The exhibit culminates with a powerful video that reinforces these connections—between the enslaved community and James Madison, between Madison and our country, and between our past and present. The Montpelier Foundation invited 15 black academics, artists, and activists to the site…to create an interpretive video that encompasses slavery’s legacy. In the video. Regie Gibson…is candid about America’s tenuous relationship with our interpretations of the past. ‘I think our problem as Americans is that we actually hate history, so we can’t really connect the dots,’ he says. ‘What we love is nostalgia. We love to remember things exactly the way they didn’t happen. History itself is often an indictment. And people? We hate to be indicted.’
It might seem more comfortable to ignore or soften retellings of slavery’s difficult history and its significant impacts on the present lives of African Americans. But the “Mere Distinction of Color” chooses to instead create an inclusive interpretation of slavery that addresses tough questions about where our national identity stands today.
The Montpelier Foundation also chose to supplant rather than supplement the exhibit about James Madison as Father of the Constitution (two tours a day about the Constitution without any exhibit remain options for the public).
Other Historic Sites and Museums
I should not have been surprised by the revisions at Montpelier; in 2014 I wrote a previous article for NAS, “Academic Social Science and Washington History,” about a similar experience during my service in the first Bush administration in the early 1990s. Then I took a break one day to walk through the exhibit on the founding of America at the nearby National Museum of American History. To my amazement, not a single Founder was to be seen. The exhibit honored a Native American, an African American, and a woman and displayed everyday life and its implements. There was no U. S. Constitution. Rather, a small plaque that declared:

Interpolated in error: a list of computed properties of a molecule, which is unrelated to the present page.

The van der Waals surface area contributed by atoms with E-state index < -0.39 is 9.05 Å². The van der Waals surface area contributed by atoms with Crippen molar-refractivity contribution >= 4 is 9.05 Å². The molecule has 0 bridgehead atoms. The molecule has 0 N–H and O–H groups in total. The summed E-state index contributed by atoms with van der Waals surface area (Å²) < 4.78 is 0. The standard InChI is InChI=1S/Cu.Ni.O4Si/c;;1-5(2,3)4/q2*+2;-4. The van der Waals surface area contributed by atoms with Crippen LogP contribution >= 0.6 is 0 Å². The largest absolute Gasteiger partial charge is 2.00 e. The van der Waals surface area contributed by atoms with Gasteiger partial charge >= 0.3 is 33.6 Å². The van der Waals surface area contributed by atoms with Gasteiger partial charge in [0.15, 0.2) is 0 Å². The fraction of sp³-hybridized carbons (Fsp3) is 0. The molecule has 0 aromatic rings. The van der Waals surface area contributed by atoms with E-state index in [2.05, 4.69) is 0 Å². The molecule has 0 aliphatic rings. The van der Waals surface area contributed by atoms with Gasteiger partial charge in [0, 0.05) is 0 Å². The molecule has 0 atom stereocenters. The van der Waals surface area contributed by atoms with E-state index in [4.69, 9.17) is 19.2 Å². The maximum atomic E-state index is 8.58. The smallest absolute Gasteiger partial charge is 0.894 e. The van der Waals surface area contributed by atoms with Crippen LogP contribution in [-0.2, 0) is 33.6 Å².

When the American colonies sought to unite during their war with Britain, some leaders thought the [Iroquois] confederacy might serve as a model in some respects for the new American government.
I went on to discuss the museum’s turn to postmodern multiculturalism in its exhibits and described my conclusions from a subsequent visit:
There is still no exhibit about the founding of America or the Constitution. Worse yet, the official “American History Timeline” presented by the museum at its website makes no mention of the U. S. Constitution, which has vanished completely. To find the Constitution in Washington, one must go to the National Archives, but there too, our national heritage has now been corrupted.